How To Create, Launch, And Grow A Successful Shopify App

As many of you already know, Shopify has been taking the ecommerce space by storm and is by far the best platform for anyone, anywhere, to start an online business.

One of the reasons why Shopify is such a great platform for entrepreneurs is because of their App Store which contains thousands of free and premium apps/plugins that merchants can integrate with their store to improve operations & revenue, offer customers a better experience, and more.

On average, Shopify merchants use 6 apps from the App Store to help power their storefront. Some examples include:

And not only is the App Store great for Shopify merchants, it also unlocks amazing opportunities for companies and developers to create apps on the platform that can drive revenue for themselves. If done well, apps can pull in anywhere between $10k to $100k a month, and some can do even more than that.

Merchant growth for one of our Shopify apps

Myself and my team have built a number of apps for the Shopify App Store over the past years that do over $100k in revenue per year collectively for 3000+ merchants.

We’ve gone through the pains and learnings of what is needed to get started on the Shopify App Store and what it takes. We wish we had an initial guide/overview to prime us for what to expect, which is what prompted me to make this reading.

So in this reading, I’ll take you through the items and buckets to consider to help you create, launch, and grow your Shopify app smoothly. Along the way, if you have any questions, need any help, or find anything confusing, feel free to message me on Twitter (www.twitter.com/ZainManji). I’m happy to help 😊

First, why build an app for the Shopify App Store?

The easiest way to target ecommerce merchants is to go where they’re going. The place where most merchants reside is on Shopify. By building your app on Shopify, your app immediately is able to be seen by 800,000+ merchants. Distribution is king, and Shopify is the kingdom.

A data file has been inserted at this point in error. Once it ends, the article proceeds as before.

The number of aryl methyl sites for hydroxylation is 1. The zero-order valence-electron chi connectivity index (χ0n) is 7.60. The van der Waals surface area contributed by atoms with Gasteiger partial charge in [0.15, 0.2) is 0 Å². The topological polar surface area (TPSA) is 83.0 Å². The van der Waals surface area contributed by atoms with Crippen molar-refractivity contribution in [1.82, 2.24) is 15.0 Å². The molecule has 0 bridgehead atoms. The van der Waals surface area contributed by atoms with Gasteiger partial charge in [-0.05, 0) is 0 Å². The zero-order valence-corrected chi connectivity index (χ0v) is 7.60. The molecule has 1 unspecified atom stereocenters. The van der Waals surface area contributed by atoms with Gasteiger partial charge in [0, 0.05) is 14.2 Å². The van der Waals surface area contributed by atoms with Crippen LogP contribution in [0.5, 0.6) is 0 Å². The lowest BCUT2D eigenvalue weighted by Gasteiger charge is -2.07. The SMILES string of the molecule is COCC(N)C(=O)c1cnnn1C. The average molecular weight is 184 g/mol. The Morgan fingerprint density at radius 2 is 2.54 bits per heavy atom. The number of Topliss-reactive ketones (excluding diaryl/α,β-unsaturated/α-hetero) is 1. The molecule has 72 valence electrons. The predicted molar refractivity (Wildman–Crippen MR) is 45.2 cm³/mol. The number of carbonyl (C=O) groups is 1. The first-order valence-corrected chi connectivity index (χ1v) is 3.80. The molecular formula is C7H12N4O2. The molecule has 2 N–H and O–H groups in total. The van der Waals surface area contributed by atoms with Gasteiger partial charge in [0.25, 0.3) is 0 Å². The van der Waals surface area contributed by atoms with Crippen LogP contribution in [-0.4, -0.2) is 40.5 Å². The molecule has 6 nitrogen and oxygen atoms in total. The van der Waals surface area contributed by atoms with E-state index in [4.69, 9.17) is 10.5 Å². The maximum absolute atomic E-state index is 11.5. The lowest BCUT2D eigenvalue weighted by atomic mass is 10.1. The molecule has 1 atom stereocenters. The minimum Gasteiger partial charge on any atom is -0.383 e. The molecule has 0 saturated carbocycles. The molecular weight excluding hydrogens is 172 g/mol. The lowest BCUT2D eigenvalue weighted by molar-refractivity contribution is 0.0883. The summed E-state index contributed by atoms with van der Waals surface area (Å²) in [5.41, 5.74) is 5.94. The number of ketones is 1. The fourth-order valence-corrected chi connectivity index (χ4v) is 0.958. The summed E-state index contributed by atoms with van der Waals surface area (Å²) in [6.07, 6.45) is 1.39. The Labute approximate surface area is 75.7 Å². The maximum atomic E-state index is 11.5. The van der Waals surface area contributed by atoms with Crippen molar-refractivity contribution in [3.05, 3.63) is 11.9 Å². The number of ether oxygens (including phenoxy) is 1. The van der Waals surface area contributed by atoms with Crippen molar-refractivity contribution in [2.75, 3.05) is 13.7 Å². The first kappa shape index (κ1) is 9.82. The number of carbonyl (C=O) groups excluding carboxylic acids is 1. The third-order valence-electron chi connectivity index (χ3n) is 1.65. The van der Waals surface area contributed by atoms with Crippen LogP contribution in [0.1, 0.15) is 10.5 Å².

Revenue potential is also tremendous on Shopify. The average Shopify app developer earns $2000 monthly per app.

The chart shows only Top 25 Shopify App Developers. For the full list follow Top Shopify App Developers by Revenue.

Lastly, help further provide Shopify merchants with tools needed to be successful. From a social perspective, there is a sense of real meaning you can garner by providing meaningful tools that help entrepreneurs be successful and control their own destiny.

How do Shopify merchants access their Shopify apps?

When merchants login to their Shopify account on the web, they access their Shopify Admin portal, from which there is a dedicated “Apps” tab. Here the merchant can see all of the apps they have installed and can visit the Shopify App Store to browse and install other apps.

Apps section in Shopify Admin

Some Shopify merchants also use Shopify’s Point Of Sale (POS) product, in which they can access apps either from their home screen or through their Settings tab.

Shopify POS apps

When Shopify merchants click on an app, it either opens the app in an embedded view (like the image below), or it opens your default web browser with the URL to the website that loads the app.

App embedded in Shopify Admin

How to discover what app to build on the Shopify platform?

One of the best ways to identify what app you should build is by speaking directly to Shopify merchants to understand what pain points they’re having, what inefficiencies they might be having operating their business on Shopify, how they’re currently driving revenue, what they could be doing better to drive more revenue, and more. From these initial conversations you can find something to build that will help the merchant improve their business.

However, oftentimes getting in touch directly with Shopify merchants is hard… so what do you do?

Shopify community forum

Browse websites such as Reddit, Shopify’s forum, Twitter, and other places to see what Shopify merchants are complaining about. Oftentimes they post problems they’re having directly on these forums. The fact that they took the time to post on these sites is a good proxy for how much of a burning problem it is. And the problems that frequently appear on these sites provide a good proxy of how many merchants it might be affecting on the platform. You can then directly reach out to these merchants to offer help.

Here are some good examples of threads where merchants express their frustrations:

Will Shopify build your app idea themselves?

No, don’t worry about it. Oftentimes people ask me, “what if Shopify just builds my app idea themselves?”. My answer to them is always no, don’t worry about that, build it anyways — they won’t build your app.

The reason is, Shopify has so many other higher priority items they’re executing on internally, they don’t have the time or resources to build your app. Also, they want to continue to foster, promote, and grow the Shopify app ecosystem so that it continues to be helpful for merchants and continues to create a larger moat for themselves.